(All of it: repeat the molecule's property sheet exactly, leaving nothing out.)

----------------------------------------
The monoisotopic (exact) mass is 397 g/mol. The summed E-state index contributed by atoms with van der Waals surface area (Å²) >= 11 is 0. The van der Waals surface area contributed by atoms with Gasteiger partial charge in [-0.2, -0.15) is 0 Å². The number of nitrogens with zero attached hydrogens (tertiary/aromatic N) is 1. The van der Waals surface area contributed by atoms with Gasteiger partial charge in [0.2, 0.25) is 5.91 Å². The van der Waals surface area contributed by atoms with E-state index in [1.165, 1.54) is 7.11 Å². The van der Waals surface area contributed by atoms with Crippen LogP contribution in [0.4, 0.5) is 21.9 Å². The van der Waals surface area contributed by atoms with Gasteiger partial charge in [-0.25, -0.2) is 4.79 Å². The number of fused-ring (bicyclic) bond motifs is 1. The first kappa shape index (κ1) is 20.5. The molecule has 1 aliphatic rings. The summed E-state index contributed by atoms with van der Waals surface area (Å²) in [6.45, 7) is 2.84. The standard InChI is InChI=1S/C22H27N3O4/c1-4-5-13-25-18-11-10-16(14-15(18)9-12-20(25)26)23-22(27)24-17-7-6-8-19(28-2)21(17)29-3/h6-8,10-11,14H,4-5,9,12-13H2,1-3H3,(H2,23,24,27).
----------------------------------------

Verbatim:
The monoisotopic (exact) mass is 397 g/mol. The summed E-state index contributed by atoms with van der Waals surface area (Å²) >= 11 is 0. The van der Waals surface area contributed by atoms with Gasteiger partial charge in [-0.2, -0.15) is 0 Å². The number of nitrogens with zero attached hydrogens (tertiary/aromatic N) is 1. The van der Waals surface area contributed by atoms with Gasteiger partial charge in [0.2, 0.25) is 5.91 Å². The van der Waals surface area contributed by atoms with E-state index in [1.165, 1.54) is 7.11 Å². The van der Waals surface area contributed by atoms with Crippen LogP contribution in [0.4, 0.5) is 21.9 Å². The van der Waals surface area contributed by atoms with Gasteiger partial charge in [-0.25, -0.2) is 4.79 Å². The number of fused-ring (bicyclic) bond motifs is 1. The first kappa shape index (κ1) is 20.5. The molecule has 1 aliphatic rings. The summed E-state index contributed by atoms with van der Waals surface area (Å²) in [6.45, 7) is 2.84. The standard InChI is InChI=1S/C22H27N3O4/c1-4-5-13-25-18-11-10-16(14-15(18)9-12-20(25)26)23-22(27)24-17-7-6-8-19(28-2)21(17)29-3/h6-8,10-11,14H,4-5,9,12-13H2,1-3H3,(H2,23,24,27).